The ASEAN Summit in Bangkok has been shut down with mass protests and clashes between pro-government groups, supporters of the previous government, and the military/police forces. How should the government respond?
(Carlos won't suggest SEALs, and ninjas are closer to being culturally appropriate than pirates here, but what about cowboys? The leader of the Redshirts--seen above--would fit...I mean, if the cowboys were the ones from the village people....)
Carlos was looking for a scorecard for the various players for the readership rather than trying to type it all up himself. The most concise one he found was here. More in-depth profiles can be found on the BBC site.
There's no real irony, despite the reportage, that the "Red Shirt" supporters of former PM Thaksin Shinawatra are using the same tactics that were used against Thaksin when he was in office. Good tactics is good tactics. Enlisting the aid of taxi drivers to block roads, pushing mass amounts of people to clog the airport, all great protest tactics. State of emergency has been declared, and the military is out firing weapons in the air. Tensions are, needless to say, very high, and a little slip could really push the situation over the top. The declaration is probably necessary (the Royal Thai Police do not have the manpower to deal with this size of protests), and more importantly, the Thai Police have had even *less* training on quelling riots than the military (though this has been shifting).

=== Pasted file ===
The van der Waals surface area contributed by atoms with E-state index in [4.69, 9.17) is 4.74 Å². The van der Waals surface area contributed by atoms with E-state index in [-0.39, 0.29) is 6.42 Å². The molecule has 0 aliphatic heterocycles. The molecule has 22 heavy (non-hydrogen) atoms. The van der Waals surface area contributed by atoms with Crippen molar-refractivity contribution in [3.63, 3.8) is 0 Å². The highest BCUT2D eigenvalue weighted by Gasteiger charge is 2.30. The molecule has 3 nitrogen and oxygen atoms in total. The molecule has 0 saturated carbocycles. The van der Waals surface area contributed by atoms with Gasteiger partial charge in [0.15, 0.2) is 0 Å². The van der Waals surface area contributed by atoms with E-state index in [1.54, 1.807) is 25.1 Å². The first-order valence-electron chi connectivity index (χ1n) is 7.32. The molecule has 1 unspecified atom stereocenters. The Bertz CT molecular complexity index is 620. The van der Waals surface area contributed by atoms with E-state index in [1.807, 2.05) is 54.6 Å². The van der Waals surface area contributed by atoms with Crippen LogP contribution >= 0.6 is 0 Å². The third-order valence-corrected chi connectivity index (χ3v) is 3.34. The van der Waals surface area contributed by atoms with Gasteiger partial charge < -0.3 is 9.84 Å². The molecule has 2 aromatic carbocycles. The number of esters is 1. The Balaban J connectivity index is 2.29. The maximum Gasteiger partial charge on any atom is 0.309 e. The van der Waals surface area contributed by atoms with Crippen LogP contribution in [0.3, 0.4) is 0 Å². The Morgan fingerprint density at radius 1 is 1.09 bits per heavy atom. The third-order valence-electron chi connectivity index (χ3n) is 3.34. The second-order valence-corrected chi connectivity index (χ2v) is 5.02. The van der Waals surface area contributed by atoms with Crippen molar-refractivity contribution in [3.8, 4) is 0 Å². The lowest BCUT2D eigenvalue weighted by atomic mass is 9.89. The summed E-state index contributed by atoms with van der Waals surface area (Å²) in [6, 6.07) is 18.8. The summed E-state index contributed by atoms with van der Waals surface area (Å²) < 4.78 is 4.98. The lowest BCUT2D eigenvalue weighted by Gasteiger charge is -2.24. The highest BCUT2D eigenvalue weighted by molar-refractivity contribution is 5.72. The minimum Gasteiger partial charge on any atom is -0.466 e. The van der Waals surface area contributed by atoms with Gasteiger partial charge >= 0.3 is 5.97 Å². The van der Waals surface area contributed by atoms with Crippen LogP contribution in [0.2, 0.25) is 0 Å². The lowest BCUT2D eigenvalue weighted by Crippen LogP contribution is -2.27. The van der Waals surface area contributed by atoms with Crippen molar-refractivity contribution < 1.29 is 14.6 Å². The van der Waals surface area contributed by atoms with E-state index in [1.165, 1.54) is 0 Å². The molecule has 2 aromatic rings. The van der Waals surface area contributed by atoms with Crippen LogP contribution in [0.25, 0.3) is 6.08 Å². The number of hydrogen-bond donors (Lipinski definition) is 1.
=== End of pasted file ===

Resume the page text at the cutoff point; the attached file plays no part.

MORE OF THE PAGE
The regional and international implications are big here. Beyond the actual meetings, the ASEAN Summits have always been (attempted) showcases for the host country. With the turmoil in Thailand the last three years, this was going to be a big deal. This meeting was also meant to take advantage of the relatively good press of the G-20 summit The heads of government of 10+ countries (not just ASEAN members, but major dialogue partners Japan, China, South Korea, India, Australia and New Zealand)getting run out of town isn't the best tourism/commerce campaign.
Whether Thaksin himself is orchestrating the Redshirt protests to destabilize the current government is interesting, but in the end is not critical. Thailand's internal stability holds larger ramifications and while the Abhisit government currently has the military's support, increasing chaos could see that change.
Carlos cannot say this "obscures" the problem of tensions in the South, but the Pattani movement over the last 4-5 years has been showing increasing levels of violence. Many in Thailand (government officials and others) had blamed Thaksin while he as PM for stirring tensions in the South for political purposes. True or not (the Pattani movement obviously predates Thaksin), he hasn't been the only player. Regional groups like Jemaah Islamiyah have long wanted a tie-in to the Southern Thailand issue, and their influence may be growing there (see the International Crisis Group reports on Southern Thailand--the website is currently down or flooded with requests (Carlos suspects the latter)--I'll re-edit later with links). With the Thai government having to deal with the protests, efforts to deal with the South will inevitably be on the backburner. The long-term impacts of this unfortunate fact could (will) be troubling.
EDIT: ICG site is still down, but the links are in a previous post here. I suspect that a more current ICG report will be hitting their site very soon.